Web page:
7. How has the response been? Has it been as successful as hoped?
Blown away by the response. Come Together NE is grassroots with no financial backing or organisations helping and so to have so many people involved in such little time is amazing. It was just a natural build-up of people who want to improve the North East. He feels fortunate for all the people who have helped and gets emotional as it makes it so worthwhile. The idea of competition or rivalry needs to be broken which can create backlash but that’s how to start the breaking of walls. The world has changed completely now and in a dark world and the only way we can support ourselves and each other is to come together. Lots of things are going to come and go and they need to be dealt with collectively
8. How do you find new people to get involved?
Through a combination of experience, the individual and how they are most comfortable. It’s a holistic methodology that caters to everyone's needs. People are each different and need to be treated as individuals and Matty is learning day by day. Having seen cliques every day in all art forms, Matty understands we need to be able to have a conversation and give opinions but have that respect for each other that allows a range of people to be heard. Rather than looking for support from “experts”, we need to take on people who might have less experience. Now's the time to find people to unify and if we can't connect now when can we? With our government allowing people to die, we all need to support each other.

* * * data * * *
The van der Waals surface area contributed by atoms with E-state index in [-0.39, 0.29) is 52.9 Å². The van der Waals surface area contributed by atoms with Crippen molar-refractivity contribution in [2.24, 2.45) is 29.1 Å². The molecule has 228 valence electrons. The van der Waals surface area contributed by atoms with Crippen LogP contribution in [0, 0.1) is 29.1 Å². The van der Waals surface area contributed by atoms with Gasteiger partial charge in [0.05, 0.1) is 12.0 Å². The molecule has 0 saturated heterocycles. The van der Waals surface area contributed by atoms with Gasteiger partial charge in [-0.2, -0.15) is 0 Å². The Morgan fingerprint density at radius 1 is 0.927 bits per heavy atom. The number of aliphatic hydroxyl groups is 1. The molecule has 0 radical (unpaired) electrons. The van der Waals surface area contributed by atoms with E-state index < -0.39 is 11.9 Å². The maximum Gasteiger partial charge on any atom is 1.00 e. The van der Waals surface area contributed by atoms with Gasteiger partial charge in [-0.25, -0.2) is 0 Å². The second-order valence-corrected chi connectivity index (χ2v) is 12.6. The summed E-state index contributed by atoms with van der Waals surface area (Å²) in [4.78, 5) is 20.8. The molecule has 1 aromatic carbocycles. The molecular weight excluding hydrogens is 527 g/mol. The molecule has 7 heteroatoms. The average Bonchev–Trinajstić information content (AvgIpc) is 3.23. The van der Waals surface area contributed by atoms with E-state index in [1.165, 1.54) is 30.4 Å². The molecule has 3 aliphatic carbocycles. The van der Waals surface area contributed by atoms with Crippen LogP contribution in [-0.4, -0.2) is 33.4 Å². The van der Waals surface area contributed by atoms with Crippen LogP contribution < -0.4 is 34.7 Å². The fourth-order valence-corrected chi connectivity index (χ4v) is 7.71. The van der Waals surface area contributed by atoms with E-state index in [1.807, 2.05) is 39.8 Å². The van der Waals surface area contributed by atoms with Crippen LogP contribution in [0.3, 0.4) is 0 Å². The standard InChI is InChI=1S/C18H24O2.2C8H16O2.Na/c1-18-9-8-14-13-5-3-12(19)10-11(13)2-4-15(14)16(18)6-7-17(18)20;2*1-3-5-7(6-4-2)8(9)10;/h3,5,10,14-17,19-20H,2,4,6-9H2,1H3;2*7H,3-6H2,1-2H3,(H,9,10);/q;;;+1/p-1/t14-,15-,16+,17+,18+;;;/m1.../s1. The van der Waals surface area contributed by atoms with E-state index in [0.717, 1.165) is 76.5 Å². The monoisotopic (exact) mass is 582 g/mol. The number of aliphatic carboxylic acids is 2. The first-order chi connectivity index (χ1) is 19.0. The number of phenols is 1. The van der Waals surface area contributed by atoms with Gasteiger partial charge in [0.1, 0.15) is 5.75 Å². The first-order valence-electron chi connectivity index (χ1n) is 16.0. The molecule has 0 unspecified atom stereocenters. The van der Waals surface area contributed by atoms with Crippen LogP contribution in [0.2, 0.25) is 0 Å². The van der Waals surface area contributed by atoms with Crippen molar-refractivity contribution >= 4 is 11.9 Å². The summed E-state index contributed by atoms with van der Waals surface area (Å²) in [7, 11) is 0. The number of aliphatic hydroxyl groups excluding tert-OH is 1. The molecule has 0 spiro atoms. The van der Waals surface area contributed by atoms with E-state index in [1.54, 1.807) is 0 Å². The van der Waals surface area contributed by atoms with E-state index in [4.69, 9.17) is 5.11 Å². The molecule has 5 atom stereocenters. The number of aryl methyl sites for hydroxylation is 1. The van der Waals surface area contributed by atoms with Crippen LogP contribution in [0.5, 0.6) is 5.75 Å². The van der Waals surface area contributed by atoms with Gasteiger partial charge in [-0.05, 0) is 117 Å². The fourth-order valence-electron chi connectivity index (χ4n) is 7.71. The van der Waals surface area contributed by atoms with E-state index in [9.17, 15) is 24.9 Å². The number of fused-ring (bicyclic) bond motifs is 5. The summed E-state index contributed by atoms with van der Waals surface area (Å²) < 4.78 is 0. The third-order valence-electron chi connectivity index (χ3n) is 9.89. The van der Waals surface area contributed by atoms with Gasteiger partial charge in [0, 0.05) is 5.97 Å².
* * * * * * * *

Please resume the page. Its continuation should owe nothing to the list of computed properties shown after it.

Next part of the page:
9. What are your favourite venues in the North East?
Little Buildings is a fantastic grassroots local venue which has started to get a lot of notice at the moment. There were a lot of things going on in Ouseburn before this that needed our attention. Little Building was made by the people for the people and Matty has lots of respect for Allan Scorer. Jumpin’ Jacks was also an amazing venue and with a great meaning: Tommy Byron created the space and venue as a tribute to his brother, Jack Byron, who passed. He would love something similar to reopen or start which CTNE would love to support. Matty also mentions Tavern in Blyth which hosts a Battle of the Bands that allow local music to be seen and heard. The Tavern was also supported by the last CTNE ‘festival’ as places like Blyth have a lot of funding issues that mean these venues need to be supported. The Tyneside Irish Centre is also a local pride to the community with fantastic gigs for older and younger bands that creates a real community spirit. They also provide support and fundraising for places like the University College Union. Finally, Matty mentions the Independent in Sunderland because Sunderland doesn't get enough credit. This was another venue that was supported by the last CTNE ‘festival’.
10. How do you feel we can continue to connect, empower and support the local scene?
You should continue to spread love and strength and passion, don't be scared to speak how you think and feel. You’re just as worthy as anyone else so be yourself and try new things and put yourself out there. Nil desperandum el carborundum.